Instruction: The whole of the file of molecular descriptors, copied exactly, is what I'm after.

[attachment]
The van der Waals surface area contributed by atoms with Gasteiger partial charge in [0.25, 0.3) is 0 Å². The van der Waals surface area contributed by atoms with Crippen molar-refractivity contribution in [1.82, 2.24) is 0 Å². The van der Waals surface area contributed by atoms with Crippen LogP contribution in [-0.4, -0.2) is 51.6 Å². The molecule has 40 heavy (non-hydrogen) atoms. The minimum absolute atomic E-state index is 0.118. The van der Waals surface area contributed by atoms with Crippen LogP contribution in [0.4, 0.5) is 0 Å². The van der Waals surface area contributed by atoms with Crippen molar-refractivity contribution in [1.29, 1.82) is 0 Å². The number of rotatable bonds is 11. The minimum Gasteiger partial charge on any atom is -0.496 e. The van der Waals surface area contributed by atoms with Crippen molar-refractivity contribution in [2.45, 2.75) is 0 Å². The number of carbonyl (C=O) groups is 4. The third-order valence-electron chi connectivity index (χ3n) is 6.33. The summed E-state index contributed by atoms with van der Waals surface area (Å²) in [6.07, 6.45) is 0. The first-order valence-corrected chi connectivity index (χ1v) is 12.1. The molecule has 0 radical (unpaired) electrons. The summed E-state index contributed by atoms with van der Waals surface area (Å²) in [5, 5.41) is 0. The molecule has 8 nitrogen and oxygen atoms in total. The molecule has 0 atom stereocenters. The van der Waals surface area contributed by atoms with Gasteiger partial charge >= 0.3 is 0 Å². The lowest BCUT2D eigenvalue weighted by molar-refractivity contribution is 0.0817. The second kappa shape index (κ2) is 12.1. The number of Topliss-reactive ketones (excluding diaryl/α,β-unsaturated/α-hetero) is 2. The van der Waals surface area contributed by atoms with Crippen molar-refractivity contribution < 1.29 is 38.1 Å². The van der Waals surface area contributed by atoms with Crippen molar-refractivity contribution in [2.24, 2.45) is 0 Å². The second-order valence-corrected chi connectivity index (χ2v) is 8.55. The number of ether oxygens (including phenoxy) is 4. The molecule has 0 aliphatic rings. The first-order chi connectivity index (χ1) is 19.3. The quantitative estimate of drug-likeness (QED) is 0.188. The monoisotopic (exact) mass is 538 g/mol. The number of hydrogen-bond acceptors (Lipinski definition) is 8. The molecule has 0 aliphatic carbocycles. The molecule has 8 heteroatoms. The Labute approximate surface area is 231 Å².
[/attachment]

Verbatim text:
The van der Waals surface area contributed by atoms with Gasteiger partial charge in [0.25, 0.3) is 0 Å². The van der Waals surface area contributed by atoms with Crippen molar-refractivity contribution in [1.82, 2.24) is 0 Å². The van der Waals surface area contributed by atoms with Crippen LogP contribution in [-0.4, -0.2) is 51.6 Å². The molecule has 40 heavy (non-hydrogen) atoms. The minimum absolute atomic E-state index is 0.118. The van der Waals surface area contributed by atoms with Crippen LogP contribution in [0.4, 0.5) is 0 Å². The van der Waals surface area contributed by atoms with Crippen molar-refractivity contribution in [1.29, 1.82) is 0 Å². The number of rotatable bonds is 11. The minimum Gasteiger partial charge on any atom is -0.496 e. The van der Waals surface area contributed by atoms with Crippen molar-refractivity contribution in [2.45, 2.75) is 0 Å². The number of carbonyl (C=O) groups is 4. The third-order valence-electron chi connectivity index (χ3n) is 6.33. The summed E-state index contributed by atoms with van der Waals surface area (Å²) in [6.07, 6.45) is 0. The first-order valence-corrected chi connectivity index (χ1v) is 12.1. The molecule has 0 radical (unpaired) electrons. The summed E-state index contributed by atoms with van der Waals surface area (Å²) in [5, 5.41) is 0. The molecule has 8 nitrogen and oxygen atoms in total. The molecule has 0 atom stereocenters. The van der Waals surface area contributed by atoms with Gasteiger partial charge >= 0.3 is 0 Å². The lowest BCUT2D eigenvalue weighted by molar-refractivity contribution is 0.0817. The second kappa shape index (κ2) is 12.1. The number of Topliss-reactive ketones (excluding diaryl/α,β-unsaturated/α-hetero) is 2. The van der Waals surface area contributed by atoms with Crippen molar-refractivity contribution < 1.29 is 38.1 Å². The van der Waals surface area contributed by atoms with Crippen molar-refractivity contribution in [2.24, 2.45) is 0 Å². The second-order valence-corrected chi connectivity index (χ2v) is 8.55. The number of ether oxygens (including phenoxy) is 4. The molecule has 0 aliphatic rings. The first-order chi connectivity index (χ1) is 19.3. The quantitative estimate of drug-likeness (QED) is 0.188. The monoisotopic (exact) mass is 538 g/mol. The number of hydrogen-bond acceptors (Lipinski definition) is 8. The molecule has 0 aliphatic carbocycles. The molecule has 8 heteroatoms. The Labute approximate surface area is 231 Å².